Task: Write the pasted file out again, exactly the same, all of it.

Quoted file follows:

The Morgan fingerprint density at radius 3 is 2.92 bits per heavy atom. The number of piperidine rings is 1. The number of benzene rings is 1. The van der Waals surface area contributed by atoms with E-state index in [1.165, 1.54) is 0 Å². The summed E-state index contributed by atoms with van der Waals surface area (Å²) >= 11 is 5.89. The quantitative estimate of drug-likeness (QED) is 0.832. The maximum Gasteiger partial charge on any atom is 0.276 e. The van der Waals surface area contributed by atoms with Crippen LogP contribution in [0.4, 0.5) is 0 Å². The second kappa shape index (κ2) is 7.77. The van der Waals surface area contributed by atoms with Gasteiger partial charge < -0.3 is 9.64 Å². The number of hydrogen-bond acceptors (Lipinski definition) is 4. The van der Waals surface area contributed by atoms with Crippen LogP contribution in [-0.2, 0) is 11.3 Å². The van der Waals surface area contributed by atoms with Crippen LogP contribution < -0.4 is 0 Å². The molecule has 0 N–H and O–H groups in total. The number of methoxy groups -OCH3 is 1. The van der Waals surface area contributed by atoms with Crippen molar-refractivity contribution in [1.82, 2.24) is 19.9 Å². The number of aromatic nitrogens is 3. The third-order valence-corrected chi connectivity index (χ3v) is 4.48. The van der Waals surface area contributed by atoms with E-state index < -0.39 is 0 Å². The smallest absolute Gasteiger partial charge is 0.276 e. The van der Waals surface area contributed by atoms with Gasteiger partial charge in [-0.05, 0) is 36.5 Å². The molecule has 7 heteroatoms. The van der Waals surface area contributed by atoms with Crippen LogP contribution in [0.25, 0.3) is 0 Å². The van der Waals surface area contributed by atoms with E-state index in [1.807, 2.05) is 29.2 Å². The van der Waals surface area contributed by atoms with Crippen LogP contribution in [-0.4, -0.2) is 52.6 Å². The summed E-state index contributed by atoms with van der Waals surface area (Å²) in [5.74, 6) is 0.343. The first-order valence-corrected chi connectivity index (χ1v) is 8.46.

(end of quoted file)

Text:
The Morgan fingerprint density at radius 3 is 2.92 bits per heavy atom. The number of piperidine rings is 1. The number of benzene rings is 1. The van der Waals surface area contributed by atoms with E-state index in [1.165, 1.54) is 0 Å². The summed E-state index contributed by atoms with van der Waals surface area (Å²) >= 11 is 5.89. The quantitative estimate of drug-likeness (QED) is 0.832. The maximum Gasteiger partial charge on any atom is 0.276 e. The van der Waals surface area contributed by atoms with Crippen LogP contribution in [0.4, 0.5) is 0 Å². The second kappa shape index (κ2) is 7.77. The van der Waals surface area contributed by atoms with Gasteiger partial charge < -0.3 is 9.64 Å². The number of hydrogen-bond acceptors (Lipinski definition) is 4. The van der Waals surface area contributed by atoms with Crippen LogP contribution in [-0.2, 0) is 11.3 Å². The van der Waals surface area contributed by atoms with Crippen LogP contribution < -0.4 is 0 Å². The molecule has 0 N–H and O–H groups in total. The number of methoxy groups -OCH3 is 1. The van der Waals surface area contributed by atoms with Crippen molar-refractivity contribution in [1.82, 2.24) is 19.9 Å². The number of aromatic nitrogens is 3. The third-order valence-corrected chi connectivity index (χ3v) is 4.48. The van der Waals surface area contributed by atoms with E-state index < -0.39 is 0 Å². The smallest absolute Gasteiger partial charge is 0.276 e. The van der Waals surface area contributed by atoms with Gasteiger partial charge in [-0.05, 0) is 36.5 Å². The molecule has 7 heteroatoms. The van der Waals surface area contributed by atoms with Crippen LogP contribution in [0.25, 0.3) is 0 Å². The van der Waals surface area contributed by atoms with E-state index in [1.807, 2.05) is 29.2 Å². The van der Waals surface area contributed by atoms with Crippen LogP contribution in [-0.4, -0.2) is 52.6 Å². The summed E-state index contributed by atoms with van der Waals surface area (Å²) in [5.74, 6) is 0.343. The first-order valence-corrected chi connectivity index (χ1v) is 8.46.